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Please use this identifier to cite or link to this item: http://nbn-resolving.de/urn:nbn:de:hebis:34-2007012416786

Title: Architecture and other Architectures: Mapping the Production of Insular Space in the Pearl River Delta (China) and Jakarta (Indonesia)
Authors: Maharika, Ilya Fadjar
???metadata.dc.subject.swd???: Hongkong <Region>Macao <Region>JakartaInsel <Motiv>GlobalisierungStadtentwicklung
???metadata.dc.subject.ddc???: 720 - Architektur (Architecture)
Issue Date: 24-Jan-2007
Abstract: Globalization is widely regarded as the rise of the borderless world. However in practice, true globalization points rather to a “spatial logic” by which globalization is manifested locally in the shape of insular space. Globalization in this sense is not merely about the creation of physical fragmentation of space but also the creation of social disintegration. This study tries to proof that global processes also create various forms of insular space leading also to specific social implications. In order to examine the problem this study looks at two cases: China’s Pearl River Delta (PRD) and Jakarta in Indonesia. The PRD case reveals three forms of insular space namely the modular, concealed and the hierarchical. The modular points to the form of enclosed factories where workers are vulnerable for human-right violations due to the absent of public control. The concealed refers to the production of insular space by subtle discrimination against certain social groups in urban space. And the hierarchical points to a production of insular space that is formed by an imbalanced population flow. The Jakarta case attempts to show more types of insularity in relation to the complexity of a mega-city which is shaped by a culture of exclusion. Those are dormant and hollow insularity. The dormant refers to the genesis of insular– radical – community from a culture of resistance. The last type, the hollow, points to the process of making a “pseudo community” where sense of community is not really developed as well as weak social relationship with its surrounding. Although global process creates various expressions of territorial insularization, however, this study finds that the “line of flight” is always present, where the border of insularity is crossed. The PRD’s produces vernacular modernization done by peasants which is less likely to be controlled by the politics of insularization. In Jakarta, the culture of insularization causes urban informalities that have no space, neither spatially nor socially; hence their state of ephemerality continues as a tactic of place-making. This study argues that these crossings possess the potential for reconciling venue to defuse the power of insularity.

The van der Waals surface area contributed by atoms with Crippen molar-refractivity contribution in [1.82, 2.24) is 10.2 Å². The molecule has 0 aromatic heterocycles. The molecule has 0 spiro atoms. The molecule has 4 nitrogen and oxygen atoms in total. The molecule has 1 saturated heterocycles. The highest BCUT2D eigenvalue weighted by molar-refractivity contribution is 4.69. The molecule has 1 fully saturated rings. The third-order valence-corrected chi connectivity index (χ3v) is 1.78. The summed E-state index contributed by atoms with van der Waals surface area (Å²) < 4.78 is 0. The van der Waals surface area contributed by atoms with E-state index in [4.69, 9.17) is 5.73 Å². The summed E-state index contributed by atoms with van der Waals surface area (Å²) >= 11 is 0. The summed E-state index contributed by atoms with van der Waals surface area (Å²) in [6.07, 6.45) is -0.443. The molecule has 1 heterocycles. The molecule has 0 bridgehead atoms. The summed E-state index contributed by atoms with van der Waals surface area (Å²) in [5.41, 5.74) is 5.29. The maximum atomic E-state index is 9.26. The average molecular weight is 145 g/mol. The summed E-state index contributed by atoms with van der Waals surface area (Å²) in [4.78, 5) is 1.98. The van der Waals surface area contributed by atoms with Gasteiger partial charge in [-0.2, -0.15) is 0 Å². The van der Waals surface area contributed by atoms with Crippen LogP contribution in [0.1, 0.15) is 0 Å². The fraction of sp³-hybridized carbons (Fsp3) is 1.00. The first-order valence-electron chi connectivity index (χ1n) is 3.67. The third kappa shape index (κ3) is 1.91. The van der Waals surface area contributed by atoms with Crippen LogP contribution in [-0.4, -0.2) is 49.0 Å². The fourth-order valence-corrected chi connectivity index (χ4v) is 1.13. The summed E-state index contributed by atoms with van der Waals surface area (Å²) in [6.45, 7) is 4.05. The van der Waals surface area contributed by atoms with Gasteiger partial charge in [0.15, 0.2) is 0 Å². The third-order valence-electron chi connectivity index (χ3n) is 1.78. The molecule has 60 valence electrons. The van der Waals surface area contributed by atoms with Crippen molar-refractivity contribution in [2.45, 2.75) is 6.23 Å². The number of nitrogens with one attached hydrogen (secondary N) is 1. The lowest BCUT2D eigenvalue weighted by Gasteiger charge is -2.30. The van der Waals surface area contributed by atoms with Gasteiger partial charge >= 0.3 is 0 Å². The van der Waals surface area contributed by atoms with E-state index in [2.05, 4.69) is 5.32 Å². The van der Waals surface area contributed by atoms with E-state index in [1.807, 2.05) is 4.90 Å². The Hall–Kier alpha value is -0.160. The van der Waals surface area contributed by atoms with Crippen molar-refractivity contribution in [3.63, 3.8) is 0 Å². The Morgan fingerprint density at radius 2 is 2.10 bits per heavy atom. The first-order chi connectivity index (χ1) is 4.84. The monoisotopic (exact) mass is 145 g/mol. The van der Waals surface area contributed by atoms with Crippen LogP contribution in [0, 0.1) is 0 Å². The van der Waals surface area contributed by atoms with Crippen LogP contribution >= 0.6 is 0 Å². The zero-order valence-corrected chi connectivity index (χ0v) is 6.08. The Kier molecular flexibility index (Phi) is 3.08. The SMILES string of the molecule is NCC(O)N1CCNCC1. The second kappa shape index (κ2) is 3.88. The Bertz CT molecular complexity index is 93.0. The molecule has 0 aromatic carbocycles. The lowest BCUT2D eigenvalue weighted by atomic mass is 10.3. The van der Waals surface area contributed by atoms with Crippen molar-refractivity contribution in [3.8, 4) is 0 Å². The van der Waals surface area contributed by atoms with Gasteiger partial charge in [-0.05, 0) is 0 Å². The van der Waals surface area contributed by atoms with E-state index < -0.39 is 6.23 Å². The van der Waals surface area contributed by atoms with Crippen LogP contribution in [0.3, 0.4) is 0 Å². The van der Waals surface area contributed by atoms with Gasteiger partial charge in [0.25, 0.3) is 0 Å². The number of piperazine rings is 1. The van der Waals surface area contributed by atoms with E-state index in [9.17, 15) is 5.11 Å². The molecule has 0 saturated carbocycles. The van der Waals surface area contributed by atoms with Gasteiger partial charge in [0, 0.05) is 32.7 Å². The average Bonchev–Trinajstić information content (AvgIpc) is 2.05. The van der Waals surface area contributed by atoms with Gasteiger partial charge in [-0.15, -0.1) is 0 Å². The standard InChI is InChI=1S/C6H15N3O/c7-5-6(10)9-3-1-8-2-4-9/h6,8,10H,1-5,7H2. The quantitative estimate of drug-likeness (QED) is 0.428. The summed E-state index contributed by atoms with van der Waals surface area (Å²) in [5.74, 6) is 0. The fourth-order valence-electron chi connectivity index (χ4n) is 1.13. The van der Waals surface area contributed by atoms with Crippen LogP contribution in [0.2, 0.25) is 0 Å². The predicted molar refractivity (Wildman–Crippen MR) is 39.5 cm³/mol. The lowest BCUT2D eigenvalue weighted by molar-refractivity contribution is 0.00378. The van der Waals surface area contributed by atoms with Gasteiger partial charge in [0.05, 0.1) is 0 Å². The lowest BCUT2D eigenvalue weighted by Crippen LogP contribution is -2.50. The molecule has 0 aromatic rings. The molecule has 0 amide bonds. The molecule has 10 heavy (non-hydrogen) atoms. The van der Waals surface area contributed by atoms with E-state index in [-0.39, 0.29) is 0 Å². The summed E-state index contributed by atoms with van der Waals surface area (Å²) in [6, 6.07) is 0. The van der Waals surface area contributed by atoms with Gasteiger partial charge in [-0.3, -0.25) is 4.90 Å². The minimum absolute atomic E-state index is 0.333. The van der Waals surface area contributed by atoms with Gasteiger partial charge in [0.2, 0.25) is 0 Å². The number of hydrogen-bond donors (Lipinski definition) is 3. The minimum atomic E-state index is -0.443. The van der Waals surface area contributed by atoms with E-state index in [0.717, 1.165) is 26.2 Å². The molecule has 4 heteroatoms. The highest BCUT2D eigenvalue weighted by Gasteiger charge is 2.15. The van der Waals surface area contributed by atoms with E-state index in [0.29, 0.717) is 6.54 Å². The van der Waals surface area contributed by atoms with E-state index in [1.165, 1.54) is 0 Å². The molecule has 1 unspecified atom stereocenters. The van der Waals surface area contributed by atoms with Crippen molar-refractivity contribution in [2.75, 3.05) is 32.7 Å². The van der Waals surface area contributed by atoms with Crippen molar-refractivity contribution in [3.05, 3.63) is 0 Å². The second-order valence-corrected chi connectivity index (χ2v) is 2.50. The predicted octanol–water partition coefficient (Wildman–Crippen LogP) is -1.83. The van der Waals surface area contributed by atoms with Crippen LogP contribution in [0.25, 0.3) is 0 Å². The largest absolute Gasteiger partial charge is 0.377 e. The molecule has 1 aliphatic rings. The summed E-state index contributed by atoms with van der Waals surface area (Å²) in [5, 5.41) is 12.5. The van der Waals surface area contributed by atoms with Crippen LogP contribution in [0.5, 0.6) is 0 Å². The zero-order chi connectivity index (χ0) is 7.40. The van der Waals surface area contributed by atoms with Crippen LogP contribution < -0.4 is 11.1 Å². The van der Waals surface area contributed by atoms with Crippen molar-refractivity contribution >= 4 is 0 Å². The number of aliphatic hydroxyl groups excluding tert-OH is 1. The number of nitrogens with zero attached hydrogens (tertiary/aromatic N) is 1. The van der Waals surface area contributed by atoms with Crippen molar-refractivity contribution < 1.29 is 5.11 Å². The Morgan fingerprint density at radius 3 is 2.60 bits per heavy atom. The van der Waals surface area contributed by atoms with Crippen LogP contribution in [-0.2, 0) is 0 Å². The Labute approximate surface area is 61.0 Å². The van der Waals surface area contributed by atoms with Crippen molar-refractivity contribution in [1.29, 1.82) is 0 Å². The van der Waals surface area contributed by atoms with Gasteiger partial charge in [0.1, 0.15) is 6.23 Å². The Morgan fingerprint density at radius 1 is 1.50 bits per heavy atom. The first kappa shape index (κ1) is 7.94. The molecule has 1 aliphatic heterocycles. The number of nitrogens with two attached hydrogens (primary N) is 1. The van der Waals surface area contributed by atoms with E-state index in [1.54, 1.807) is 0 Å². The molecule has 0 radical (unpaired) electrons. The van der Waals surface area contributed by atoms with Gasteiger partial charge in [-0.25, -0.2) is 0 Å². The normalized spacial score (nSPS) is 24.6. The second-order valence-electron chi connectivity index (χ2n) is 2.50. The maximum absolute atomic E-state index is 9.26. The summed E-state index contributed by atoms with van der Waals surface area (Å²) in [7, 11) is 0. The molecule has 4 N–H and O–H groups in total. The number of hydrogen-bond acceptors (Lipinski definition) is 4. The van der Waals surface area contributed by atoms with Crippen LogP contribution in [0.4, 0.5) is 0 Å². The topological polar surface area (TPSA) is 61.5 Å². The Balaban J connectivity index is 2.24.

URI: urn:nbn:de:hebis:34-2007012416786
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